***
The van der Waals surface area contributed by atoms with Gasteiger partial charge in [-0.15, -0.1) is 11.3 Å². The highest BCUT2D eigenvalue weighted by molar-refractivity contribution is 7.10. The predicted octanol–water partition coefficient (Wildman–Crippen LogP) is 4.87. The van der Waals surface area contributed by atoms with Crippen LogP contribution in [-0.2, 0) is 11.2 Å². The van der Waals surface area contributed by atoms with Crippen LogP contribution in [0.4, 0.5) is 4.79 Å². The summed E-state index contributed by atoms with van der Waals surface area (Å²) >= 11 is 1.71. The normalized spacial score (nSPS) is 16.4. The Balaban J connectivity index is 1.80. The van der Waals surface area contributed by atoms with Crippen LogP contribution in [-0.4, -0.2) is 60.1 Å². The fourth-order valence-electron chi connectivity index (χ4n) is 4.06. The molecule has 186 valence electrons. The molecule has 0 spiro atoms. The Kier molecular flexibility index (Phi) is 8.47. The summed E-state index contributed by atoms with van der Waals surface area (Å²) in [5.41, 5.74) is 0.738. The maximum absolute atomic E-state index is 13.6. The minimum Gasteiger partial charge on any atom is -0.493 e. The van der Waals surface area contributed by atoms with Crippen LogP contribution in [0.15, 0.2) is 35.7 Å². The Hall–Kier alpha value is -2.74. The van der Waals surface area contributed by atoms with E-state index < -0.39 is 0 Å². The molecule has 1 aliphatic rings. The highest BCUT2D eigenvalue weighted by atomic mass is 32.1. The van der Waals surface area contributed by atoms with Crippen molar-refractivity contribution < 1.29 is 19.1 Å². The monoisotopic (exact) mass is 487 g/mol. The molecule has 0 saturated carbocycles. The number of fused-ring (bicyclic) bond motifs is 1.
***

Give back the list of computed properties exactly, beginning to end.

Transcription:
The van der Waals surface area contributed by atoms with Gasteiger partial charge in [-0.15, -0.1) is 11.3 Å². The highest BCUT2D eigenvalue weighted by molar-refractivity contribution is 7.10. The predicted octanol–water partition coefficient (Wildman–Crippen LogP) is 4.87. The van der Waals surface area contributed by atoms with Crippen LogP contribution in [-0.2, 0) is 11.2 Å². The van der Waals surface area contributed by atoms with Crippen LogP contribution in [0.4, 0.5) is 4.79 Å². The summed E-state index contributed by atoms with van der Waals surface area (Å²) >= 11 is 1.71. The normalized spacial score (nSPS) is 16.4. The Balaban J connectivity index is 1.80. The van der Waals surface area contributed by atoms with Crippen LogP contribution in [-0.4, -0.2) is 60.1 Å². The fourth-order valence-electron chi connectivity index (χ4n) is 4.06. The molecule has 186 valence electrons. The molecule has 0 spiro atoms. The Kier molecular flexibility index (Phi) is 8.47. The summed E-state index contributed by atoms with van der Waals surface area (Å²) in [5.41, 5.74) is 0.738. The maximum absolute atomic E-state index is 13.6. The minimum Gasteiger partial charge on any atom is -0.493 e. The van der Waals surface area contributed by atoms with Crippen LogP contribution in [0.15, 0.2) is 35.7 Å². The Hall–Kier alpha value is -2.74. The van der Waals surface area contributed by atoms with E-state index < -0.39 is 0 Å². The molecule has 1 aliphatic rings. The highest BCUT2D eigenvalue weighted by atomic mass is 32.1. The van der Waals surface area contributed by atoms with Crippen molar-refractivity contribution < 1.29 is 19.1 Å². The monoisotopic (exact) mass is 487 g/mol. The molecule has 0 saturated carbocycles. The number of fused-ring (bicyclic) bond motifs is 1.